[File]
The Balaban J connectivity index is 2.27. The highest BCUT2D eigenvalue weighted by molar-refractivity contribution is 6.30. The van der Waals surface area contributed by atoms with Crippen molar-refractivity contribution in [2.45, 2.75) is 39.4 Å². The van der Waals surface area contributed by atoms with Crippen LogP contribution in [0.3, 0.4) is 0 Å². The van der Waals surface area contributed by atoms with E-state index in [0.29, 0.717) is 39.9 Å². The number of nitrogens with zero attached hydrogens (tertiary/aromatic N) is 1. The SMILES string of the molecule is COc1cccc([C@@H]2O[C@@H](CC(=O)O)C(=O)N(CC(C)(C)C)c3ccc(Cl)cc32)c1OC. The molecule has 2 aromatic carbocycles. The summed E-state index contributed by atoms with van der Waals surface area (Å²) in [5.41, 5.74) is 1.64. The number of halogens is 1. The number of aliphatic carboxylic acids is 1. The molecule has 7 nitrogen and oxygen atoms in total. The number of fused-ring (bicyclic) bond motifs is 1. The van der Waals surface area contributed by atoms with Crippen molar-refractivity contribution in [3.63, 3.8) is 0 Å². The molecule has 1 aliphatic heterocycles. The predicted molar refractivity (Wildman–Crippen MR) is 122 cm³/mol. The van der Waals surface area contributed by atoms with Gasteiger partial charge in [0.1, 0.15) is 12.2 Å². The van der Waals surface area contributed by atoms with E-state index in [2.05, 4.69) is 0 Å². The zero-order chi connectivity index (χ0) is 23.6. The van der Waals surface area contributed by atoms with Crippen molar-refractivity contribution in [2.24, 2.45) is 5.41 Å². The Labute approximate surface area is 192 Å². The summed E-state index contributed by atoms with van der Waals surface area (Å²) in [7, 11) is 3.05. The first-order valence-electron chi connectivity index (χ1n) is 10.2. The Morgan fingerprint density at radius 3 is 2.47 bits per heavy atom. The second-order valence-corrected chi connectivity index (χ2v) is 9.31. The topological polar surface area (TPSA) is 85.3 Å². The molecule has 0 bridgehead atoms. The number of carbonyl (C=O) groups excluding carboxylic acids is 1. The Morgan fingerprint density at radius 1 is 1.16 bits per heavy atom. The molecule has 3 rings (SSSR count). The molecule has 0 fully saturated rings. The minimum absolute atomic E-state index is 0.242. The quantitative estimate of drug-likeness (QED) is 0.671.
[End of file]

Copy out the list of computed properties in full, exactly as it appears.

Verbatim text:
The Balaban J connectivity index is 2.27. The highest BCUT2D eigenvalue weighted by molar-refractivity contribution is 6.30. The van der Waals surface area contributed by atoms with Crippen molar-refractivity contribution in [2.45, 2.75) is 39.4 Å². The van der Waals surface area contributed by atoms with Crippen LogP contribution in [0.3, 0.4) is 0 Å². The van der Waals surface area contributed by atoms with E-state index in [0.29, 0.717) is 39.9 Å². The number of nitrogens with zero attached hydrogens (tertiary/aromatic N) is 1. The SMILES string of the molecule is COc1cccc([C@@H]2O[C@@H](CC(=O)O)C(=O)N(CC(C)(C)C)c3ccc(Cl)cc32)c1OC. The molecule has 2 aromatic carbocycles. The summed E-state index contributed by atoms with van der Waals surface area (Å²) in [5.41, 5.74) is 1.64. The number of halogens is 1. The number of aliphatic carboxylic acids is 1. The molecule has 7 nitrogen and oxygen atoms in total. The number of fused-ring (bicyclic) bond motifs is 1. The van der Waals surface area contributed by atoms with Crippen molar-refractivity contribution in [3.63, 3.8) is 0 Å². The molecule has 1 aliphatic heterocycles. The predicted molar refractivity (Wildman–Crippen MR) is 122 cm³/mol. The van der Waals surface area contributed by atoms with Gasteiger partial charge in [0.1, 0.15) is 12.2 Å². The van der Waals surface area contributed by atoms with E-state index in [2.05, 4.69) is 0 Å². The zero-order chi connectivity index (χ0) is 23.6. The van der Waals surface area contributed by atoms with Crippen molar-refractivity contribution in [2.24, 2.45) is 5.41 Å². The Labute approximate surface area is 192 Å². The summed E-state index contributed by atoms with van der Waals surface area (Å²) in [7, 11) is 3.05. The first-order valence-electron chi connectivity index (χ1n) is 10.2. The Morgan fingerprint density at radius 3 is 2.47 bits per heavy atom. The second-order valence-corrected chi connectivity index (χ2v) is 9.31. The topological polar surface area (TPSA) is 85.3 Å². The molecule has 0 bridgehead atoms. The number of carbonyl (C=O) groups excluding carboxylic acids is 1. The Morgan fingerprint density at radius 1 is 1.16 bits per heavy atom. The molecule has 3 rings (SSSR count). The molecule has 0 fully saturated rings. The minimum absolute atomic E-state index is 0.242. The quantitative estimate of drug-likeness (QED) is 0.671.